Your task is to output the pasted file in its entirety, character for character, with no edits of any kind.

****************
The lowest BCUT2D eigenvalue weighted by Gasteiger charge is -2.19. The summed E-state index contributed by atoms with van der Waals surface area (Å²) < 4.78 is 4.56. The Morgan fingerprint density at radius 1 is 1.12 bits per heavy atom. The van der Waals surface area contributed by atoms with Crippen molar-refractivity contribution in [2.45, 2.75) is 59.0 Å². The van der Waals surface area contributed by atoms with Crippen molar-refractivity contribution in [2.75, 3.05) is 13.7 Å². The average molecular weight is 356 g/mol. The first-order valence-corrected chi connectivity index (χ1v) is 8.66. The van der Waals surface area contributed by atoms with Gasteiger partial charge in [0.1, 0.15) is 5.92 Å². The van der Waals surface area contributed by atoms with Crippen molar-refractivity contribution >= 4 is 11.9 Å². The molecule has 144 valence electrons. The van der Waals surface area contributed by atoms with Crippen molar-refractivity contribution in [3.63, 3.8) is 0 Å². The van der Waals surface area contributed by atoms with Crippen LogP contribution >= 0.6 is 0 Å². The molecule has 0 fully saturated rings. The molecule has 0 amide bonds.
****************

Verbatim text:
The lowest BCUT2D eigenvalue weighted by Gasteiger charge is -2.19. The summed E-state index contributed by atoms with van der Waals surface area (Å²) < 4.78 is 4.56. The Morgan fingerprint density at radius 1 is 1.12 bits per heavy atom. The van der Waals surface area contributed by atoms with Crippen molar-refractivity contribution in [2.45, 2.75) is 59.0 Å². The van der Waals surface area contributed by atoms with Crippen molar-refractivity contribution in [2.75, 3.05) is 13.7 Å². The average molecular weight is 356 g/mol. The first-order valence-corrected chi connectivity index (χ1v) is 8.66. The van der Waals surface area contributed by atoms with Gasteiger partial charge in [0.1, 0.15) is 5.92 Å². The van der Waals surface area contributed by atoms with Crippen molar-refractivity contribution >= 4 is 11.9 Å². The molecule has 144 valence electrons. The van der Waals surface area contributed by atoms with Crippen molar-refractivity contribution in [3.63, 3.8) is 0 Å². The van der Waals surface area contributed by atoms with Crippen LogP contribution >= 0.6 is 0 Å². The molecule has 0 fully saturated rings. The molecule has 0 amide bonds.